I think the part of Episode 2 that rings the most true for me is the part about keeping score. It’s the absolute last thing you want to do while you’re at North Berwick.
I think NB is quite possibly the greatest match play course in the world and the only thing that can screw that up is worrying about whether you shot 85 or 84. The entire back nine is full of hero shots. If you’re successful with these shots, there’s nothing more fun than pulling them off. If you fail – and you take a few more cuts from the horrible place in which you missed – there’s nothing more fun than picking up your ball and heading to the next hole with your head held (relatively) high.
North Berwick was the first links course I ever played in Scotland, which set my impression for golf outside of the U.S. unfairly high. But it’s a place where that impression still remains today. And I think it’s also single-handedly responsible for exploding the portion of my brain that cares about keeping score. I can’t tell you what I shot the first time around (or anytime since), but I can tell you exactly what it felt like to try to hit over the wall on Pit or feed the ball down the slope on Redan or hold the green at Gate.
When you get done, you want to talk about the golf shots you were able to hit (or not hit), not the score you were able to put up. And luckily, the bar upstairs is absolutely perfect for doing so.
Of the courses that I’ve seen, it’s the one that most perfectly sums up what golf in Scotland means to me. There are no rules on how you have to play a shot, apart from those set by nature and physics, who happily laugh at you if you aren’t able to pull it off.
Monday, Wednesday, Friday (10:09 a.m. to 2:00 p.m.)
Tuesday, Thursday (10:09 a.m. to 4:09 p.m.)
Sunday (12:36 p.m. to 6:00 p.m.)
Between 60 and 140 pounds, depending on time of the year
I know it’s a cliche and I know it’s the most famous hole, but No. 13 (Pit) is as good as it possibly gets for me. It may not be the most subtle example of strategy in the world – as a giant stone wall guards the green and gets increasingly harder to navigate the farther you play from it – but it is probably my favorite example. My second answer would be The Entire Back Nine.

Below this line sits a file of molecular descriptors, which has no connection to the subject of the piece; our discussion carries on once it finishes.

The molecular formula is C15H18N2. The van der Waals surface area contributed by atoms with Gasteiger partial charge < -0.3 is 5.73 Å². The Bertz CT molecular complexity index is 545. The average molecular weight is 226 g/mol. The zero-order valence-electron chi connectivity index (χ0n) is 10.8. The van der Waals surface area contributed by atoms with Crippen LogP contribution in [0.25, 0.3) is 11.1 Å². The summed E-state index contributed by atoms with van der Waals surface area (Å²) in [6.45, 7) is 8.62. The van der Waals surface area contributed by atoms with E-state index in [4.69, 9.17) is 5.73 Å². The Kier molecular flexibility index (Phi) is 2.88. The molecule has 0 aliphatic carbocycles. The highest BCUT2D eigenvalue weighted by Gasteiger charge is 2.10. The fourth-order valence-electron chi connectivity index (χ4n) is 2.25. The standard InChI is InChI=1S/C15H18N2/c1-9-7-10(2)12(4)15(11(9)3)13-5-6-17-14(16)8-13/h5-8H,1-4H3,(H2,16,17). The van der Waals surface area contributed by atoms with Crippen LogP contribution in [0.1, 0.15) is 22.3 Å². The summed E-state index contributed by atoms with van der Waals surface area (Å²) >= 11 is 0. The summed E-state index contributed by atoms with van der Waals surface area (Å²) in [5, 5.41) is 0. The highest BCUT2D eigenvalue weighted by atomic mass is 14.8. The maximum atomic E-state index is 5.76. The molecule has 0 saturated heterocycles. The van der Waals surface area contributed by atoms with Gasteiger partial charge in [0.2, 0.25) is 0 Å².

What to do Before:
Before heading to the golf course, we hit up the Drift Coffee Shop just outside of town. It has to be among the best views of Bass Rock and North Berwick and has an incredibly good vibe. It’s made up of recycled shipping containers (shout out to the Sobotka family), which brings a good hipster vibe to the old world. And, of course, the coffee was great.
Like a lot of clubs in Scotland, there are actually multiple “golf clubs” that call North Berwick home. For instance, we got a look inside the nearby clubhouse of the Tantallon Golf Club, which was founded back in 1853. These clubs host all sorts of different medals and championships for their members and also create these (mostly) friendly rivalries with other clubs at the course or in the area. It’s not only a fantastic rabbit hole to start reading about how and why all of these were founded, but it’s also a good example of why the Scots are so passionate about golf. Imagine having a group like this constantly inviting you to play in tournaments for the sheer sake of beating the club down the road. It’s something that can and should be emulated more in the U.S. – clubs for the sake of golf, not swimming pools.
Cutting Room Floor:
One of the things I found most interesting that was hard to translate to video was how the membership feels about their (relatively) newfound “must-play” status. The course has obviously been around for hundreds of years, but over the past 20 or so, the place has grown massively in worldwide popularity. This has left some members and locals that we spoke with feeling a little conflicted about what their course has become. We heard stories of members leaving NB for other lesser-known clubs because it’s gotten so crowded with excited tourists (you know, people like us).
It’s an extremely understandable concern on the part of the membership – you join a club to be able to play whenever you want. But it’s a tough balance for the club to strike. As we’ve said in this series and on the podcast, part of what makes the Scottish model of golf so affordable for locals is the ability to subsidize their memberships by charging high prices to visitors. As they figure out that balance, I wouldn’t be surprised to see prices go up and public tee times go down in the next few years.